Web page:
While we’ve received two core Kingdom Hearts entries in the console space, the majority of titles have arrived on different platforms. Kingdom Hearts 3 is a direct sequel to Kingdom Hearts 3D: Drop Distance, which released on the Nintendo 3DS. You were able to get the complete series separately, taking place between parts 1 and 2, by either collecting all of the games across these formats or more recently the single complete set on the PS4. Regardless, I’m not going to attempt to convince you to love this game and/or series. I’ve learned this generation that this series has excited fans, but others couldn’t care less about this long awaited release.
So what’s new? What did Square Enix change from past main entries? Well, I can start by telling you that the overall gameplay is very similar, just deeper. Combat is some of the most fun I’ve had in a game like this but also one of the most frustrating. I love the amount of keyblades you collect, team moves you can activate with the characters of the worlds, and move sets you can level up while fighting in each world. The main problem comes from the horrible camera that simply can’t keep up with the battle you’re in the middle of. Many times I found myself not knowing what I was hitting or if I was even making contact with enemies.
The story isn’t as convoluted as previous entries, and does make an attempt to explain things, but newcomers to the series will still struggle with what’s going on with the plot. This title does bring the end to the Seeker Saga, but not the end to Kingdom Heart stories. And I’m sure many will miss Sora.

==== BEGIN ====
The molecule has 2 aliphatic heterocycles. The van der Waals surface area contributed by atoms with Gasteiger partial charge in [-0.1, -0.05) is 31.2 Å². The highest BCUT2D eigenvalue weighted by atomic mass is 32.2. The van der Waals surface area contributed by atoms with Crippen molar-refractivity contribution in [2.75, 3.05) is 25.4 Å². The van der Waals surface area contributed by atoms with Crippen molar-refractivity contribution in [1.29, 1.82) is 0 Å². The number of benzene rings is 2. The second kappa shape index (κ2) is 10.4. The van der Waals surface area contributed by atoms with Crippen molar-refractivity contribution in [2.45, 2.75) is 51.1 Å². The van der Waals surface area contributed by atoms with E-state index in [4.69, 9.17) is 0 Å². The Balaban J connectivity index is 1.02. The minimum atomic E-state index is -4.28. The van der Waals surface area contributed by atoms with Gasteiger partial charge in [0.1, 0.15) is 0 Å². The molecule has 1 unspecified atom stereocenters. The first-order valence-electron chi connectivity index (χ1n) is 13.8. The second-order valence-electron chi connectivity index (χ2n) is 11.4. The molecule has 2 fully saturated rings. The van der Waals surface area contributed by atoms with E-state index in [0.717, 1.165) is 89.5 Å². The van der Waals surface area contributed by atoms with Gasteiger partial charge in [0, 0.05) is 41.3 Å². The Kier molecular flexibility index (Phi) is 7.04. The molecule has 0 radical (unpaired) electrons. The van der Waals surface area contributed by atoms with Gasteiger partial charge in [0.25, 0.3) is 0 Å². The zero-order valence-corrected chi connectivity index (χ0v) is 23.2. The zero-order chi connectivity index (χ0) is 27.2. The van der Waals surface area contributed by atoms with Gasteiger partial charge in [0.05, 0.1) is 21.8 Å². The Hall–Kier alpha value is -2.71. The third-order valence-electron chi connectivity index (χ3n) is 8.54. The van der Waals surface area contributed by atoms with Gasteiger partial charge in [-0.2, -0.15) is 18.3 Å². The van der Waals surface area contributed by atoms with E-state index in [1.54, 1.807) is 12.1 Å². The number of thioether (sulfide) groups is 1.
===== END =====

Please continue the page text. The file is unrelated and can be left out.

Graphically the game is beautiful. I’ve labeled it “magic” when discussing with friends. If you love recent Disney stories, you will love all nine worlds the game lets you visit. Each world is a character in itself, and you fall in love with each short story that you become a part of. Some are stronger than others making you wish the weaker ones had just a bit more time to flesh out an interesting story and level design. I also found myself pulled out of the experience while flashbacks took place as the footage used is from previous mobile games and remasters, which contrasts sharply from some of the other Pixar perfect gameplay.
I personally spent about 35 hours exploring and re-visiting worlds looking for hidden collectibles around the world. If you want the full and complete experience, you can easily spend 50-60 hours hunting for everything. I’ve encouraged anyone that may have the slightest bit of interest to try this game, as you may fall in love. At the same time, recognize that it’s not for everyone.